6. Failure to disclose appraisal assistance

This can be a USPAP violation and a violation of state law or regulation. States often discover this when a trainee or assistant applies to become a licensed or certified appraiser, and the applicant submits their appraisal log to be reviewed by the state agency. The state agency selects entries from the log and requires the applicant to submit copies of those appraisal reports so they can be looked over. In a surprising number of cases, the trainee/applicant is not mentioned in the reports as having provided significant real property appraisal assistance.  

This is unfortunate for two reasons:

1) The trainee will not receive experience credit for those assignments in which he or she was not properly acknowledged
2) A disciplinary case may be opened against the supervisor for failure to disclose real property appraisal assistance as required by USPAP

7. Mischaracterization of the subject property

Another (unfortunately) common violation is mischaracterization or misrepresentation of the subject property. During my term as an appraisal board member in my state, I encountered several cases in which a mixed-use property or commercial property was appraised as a residential property so a borrower could obtain a residential mortgage.  

There were also situations in which an appraiser failed to disclose the presence of another structure, such as a second house, an accessory dwelling unit, or a commercial-type garage, on the property. In a number of these cases, the appraiser improperly used a hypothetical condition, i.e., the appraiser valued the property under a condition that was contrary to what was known to exist by the appraiser, even though the client had requested an “as-is” appraisal.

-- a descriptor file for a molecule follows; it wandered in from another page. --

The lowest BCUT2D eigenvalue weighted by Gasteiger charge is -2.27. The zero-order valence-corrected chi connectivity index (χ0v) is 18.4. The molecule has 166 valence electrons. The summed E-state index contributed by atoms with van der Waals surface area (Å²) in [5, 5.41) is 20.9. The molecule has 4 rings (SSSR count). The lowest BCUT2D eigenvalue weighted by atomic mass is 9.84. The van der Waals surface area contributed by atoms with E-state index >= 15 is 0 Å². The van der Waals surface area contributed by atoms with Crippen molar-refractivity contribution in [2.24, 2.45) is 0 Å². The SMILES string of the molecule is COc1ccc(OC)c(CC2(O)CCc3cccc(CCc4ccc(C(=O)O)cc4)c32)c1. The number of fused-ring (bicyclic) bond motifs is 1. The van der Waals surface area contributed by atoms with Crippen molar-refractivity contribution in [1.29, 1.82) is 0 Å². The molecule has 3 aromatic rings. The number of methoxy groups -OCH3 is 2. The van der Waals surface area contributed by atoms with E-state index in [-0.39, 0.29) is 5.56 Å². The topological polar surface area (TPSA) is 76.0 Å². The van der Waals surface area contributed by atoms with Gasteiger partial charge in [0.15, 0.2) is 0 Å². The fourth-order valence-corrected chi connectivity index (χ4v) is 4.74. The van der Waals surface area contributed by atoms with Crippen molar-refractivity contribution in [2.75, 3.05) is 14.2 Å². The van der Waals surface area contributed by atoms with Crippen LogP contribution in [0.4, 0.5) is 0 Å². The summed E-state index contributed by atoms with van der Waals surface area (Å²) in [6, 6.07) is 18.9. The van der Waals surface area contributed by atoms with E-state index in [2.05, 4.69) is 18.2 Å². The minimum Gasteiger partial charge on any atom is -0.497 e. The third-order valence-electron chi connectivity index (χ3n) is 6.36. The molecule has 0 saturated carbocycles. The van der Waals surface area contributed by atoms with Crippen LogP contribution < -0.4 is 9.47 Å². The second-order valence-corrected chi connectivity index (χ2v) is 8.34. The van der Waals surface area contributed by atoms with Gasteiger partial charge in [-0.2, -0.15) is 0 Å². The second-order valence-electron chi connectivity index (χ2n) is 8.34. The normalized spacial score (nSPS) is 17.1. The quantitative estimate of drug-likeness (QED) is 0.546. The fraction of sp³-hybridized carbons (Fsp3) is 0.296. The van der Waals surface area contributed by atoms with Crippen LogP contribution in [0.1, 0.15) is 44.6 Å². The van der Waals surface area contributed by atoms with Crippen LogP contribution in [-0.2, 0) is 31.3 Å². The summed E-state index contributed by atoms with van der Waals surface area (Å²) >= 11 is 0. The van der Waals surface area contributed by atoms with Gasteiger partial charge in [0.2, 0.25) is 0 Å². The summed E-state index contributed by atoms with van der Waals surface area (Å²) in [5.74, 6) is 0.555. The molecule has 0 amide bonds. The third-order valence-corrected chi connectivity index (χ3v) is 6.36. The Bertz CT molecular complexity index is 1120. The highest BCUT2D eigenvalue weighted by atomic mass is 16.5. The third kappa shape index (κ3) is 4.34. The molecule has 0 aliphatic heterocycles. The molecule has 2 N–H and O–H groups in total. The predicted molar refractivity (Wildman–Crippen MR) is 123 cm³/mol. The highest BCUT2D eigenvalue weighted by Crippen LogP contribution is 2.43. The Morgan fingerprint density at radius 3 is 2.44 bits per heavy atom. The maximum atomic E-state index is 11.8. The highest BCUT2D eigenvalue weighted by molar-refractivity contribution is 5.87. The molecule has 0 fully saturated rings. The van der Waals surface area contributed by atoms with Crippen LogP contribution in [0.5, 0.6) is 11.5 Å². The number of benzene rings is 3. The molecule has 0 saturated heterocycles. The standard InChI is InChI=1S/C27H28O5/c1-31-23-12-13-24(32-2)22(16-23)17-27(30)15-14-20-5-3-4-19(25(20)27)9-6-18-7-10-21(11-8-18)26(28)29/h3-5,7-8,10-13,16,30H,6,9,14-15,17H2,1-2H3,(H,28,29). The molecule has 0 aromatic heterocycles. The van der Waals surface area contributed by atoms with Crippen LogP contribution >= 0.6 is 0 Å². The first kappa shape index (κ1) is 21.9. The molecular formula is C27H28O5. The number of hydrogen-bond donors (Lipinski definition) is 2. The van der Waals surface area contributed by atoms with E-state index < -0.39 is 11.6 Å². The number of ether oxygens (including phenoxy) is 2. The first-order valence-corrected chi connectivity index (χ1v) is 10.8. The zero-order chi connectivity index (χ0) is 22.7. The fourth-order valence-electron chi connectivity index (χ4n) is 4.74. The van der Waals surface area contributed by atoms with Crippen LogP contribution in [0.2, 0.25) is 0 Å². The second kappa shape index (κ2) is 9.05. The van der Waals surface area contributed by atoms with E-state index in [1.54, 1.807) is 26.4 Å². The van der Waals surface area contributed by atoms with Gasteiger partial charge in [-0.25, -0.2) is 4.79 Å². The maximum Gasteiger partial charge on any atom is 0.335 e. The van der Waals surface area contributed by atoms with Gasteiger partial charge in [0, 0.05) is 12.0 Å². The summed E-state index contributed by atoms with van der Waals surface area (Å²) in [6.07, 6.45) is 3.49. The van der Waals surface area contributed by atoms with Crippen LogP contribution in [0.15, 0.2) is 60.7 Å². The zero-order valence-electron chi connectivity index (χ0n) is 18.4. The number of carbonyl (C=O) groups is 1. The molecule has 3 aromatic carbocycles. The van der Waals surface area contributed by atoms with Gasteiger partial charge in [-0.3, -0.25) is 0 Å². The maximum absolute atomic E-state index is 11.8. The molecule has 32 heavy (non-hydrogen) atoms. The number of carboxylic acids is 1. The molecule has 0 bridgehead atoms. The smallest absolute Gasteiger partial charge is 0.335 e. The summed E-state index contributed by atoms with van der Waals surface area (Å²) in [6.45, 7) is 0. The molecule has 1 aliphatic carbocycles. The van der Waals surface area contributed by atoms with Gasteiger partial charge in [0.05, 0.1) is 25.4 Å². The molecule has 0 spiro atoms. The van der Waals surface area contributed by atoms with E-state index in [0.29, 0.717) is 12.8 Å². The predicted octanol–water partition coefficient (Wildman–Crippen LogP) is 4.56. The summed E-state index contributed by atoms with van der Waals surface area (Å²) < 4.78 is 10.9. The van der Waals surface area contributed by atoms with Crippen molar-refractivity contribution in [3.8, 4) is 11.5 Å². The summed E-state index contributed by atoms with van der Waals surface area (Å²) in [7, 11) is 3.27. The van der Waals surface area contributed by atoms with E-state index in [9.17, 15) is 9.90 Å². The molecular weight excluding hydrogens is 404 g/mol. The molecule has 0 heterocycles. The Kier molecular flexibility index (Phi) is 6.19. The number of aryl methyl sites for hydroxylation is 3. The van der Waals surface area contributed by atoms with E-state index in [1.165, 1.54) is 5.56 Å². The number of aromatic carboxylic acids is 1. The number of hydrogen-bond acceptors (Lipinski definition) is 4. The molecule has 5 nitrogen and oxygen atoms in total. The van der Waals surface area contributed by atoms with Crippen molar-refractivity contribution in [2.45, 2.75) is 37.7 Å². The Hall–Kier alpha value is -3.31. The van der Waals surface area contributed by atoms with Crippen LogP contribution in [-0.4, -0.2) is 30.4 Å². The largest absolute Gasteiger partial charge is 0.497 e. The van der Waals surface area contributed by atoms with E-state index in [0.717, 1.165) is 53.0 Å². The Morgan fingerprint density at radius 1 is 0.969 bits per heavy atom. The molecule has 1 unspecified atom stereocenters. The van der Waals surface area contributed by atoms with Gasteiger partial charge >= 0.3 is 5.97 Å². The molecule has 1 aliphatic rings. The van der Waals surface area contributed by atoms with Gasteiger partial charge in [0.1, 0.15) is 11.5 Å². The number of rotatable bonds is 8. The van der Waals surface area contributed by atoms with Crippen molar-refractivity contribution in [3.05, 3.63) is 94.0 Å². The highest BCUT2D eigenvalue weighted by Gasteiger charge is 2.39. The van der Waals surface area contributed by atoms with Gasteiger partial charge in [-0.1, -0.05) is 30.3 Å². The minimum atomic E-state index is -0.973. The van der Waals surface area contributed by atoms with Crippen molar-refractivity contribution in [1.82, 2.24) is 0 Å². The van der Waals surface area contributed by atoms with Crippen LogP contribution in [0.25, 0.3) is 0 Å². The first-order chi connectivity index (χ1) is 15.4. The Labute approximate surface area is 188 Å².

8. Appraisal report does not meet USPAP requirements

The final violation on our list is the failure of the appraiser to ensure that the appraisal report content meets USPAP requirements. Standards Rule 2-2(a) sets forth the content requirements for an Appraisal Report, and Standards Rule 2-2(b) sets forth the requirements for a Restricted Appraisal Report. These requirements are minimums; an appraiser is always permitted to include more information than what USPAP requires but may not include less.

For example, in residential appraisal reports prepared for mortgage lending, appraisers often check the box on the report form indicating that the highest and best use is the present use, but they fail to provide a summary of the support and rationale for that conclusion, as required by Standards Rule 2-2(a)(xii).  

One additional issue worthy of mention is the failure to include the appraiser’s certification number or license number and title with their signature. This is not a USPAP violation; however, it could be a violation of state law or regulation. An appraiser should be familiar with their state’s requirements for disclosure of their appraiser credential in an appraisal report and comply with them. 

Take the next step: Appraisal CE courses  

For further discussion of other types of USPAP violations, including examples of actual violations of the ETHICS RULE and COMPETENCY RULE, don’t miss my course, That’s a Violation. 

We offer a host of other appraisal continuing education courses as well. Take a look if you need to renew your license or sharpen your skills!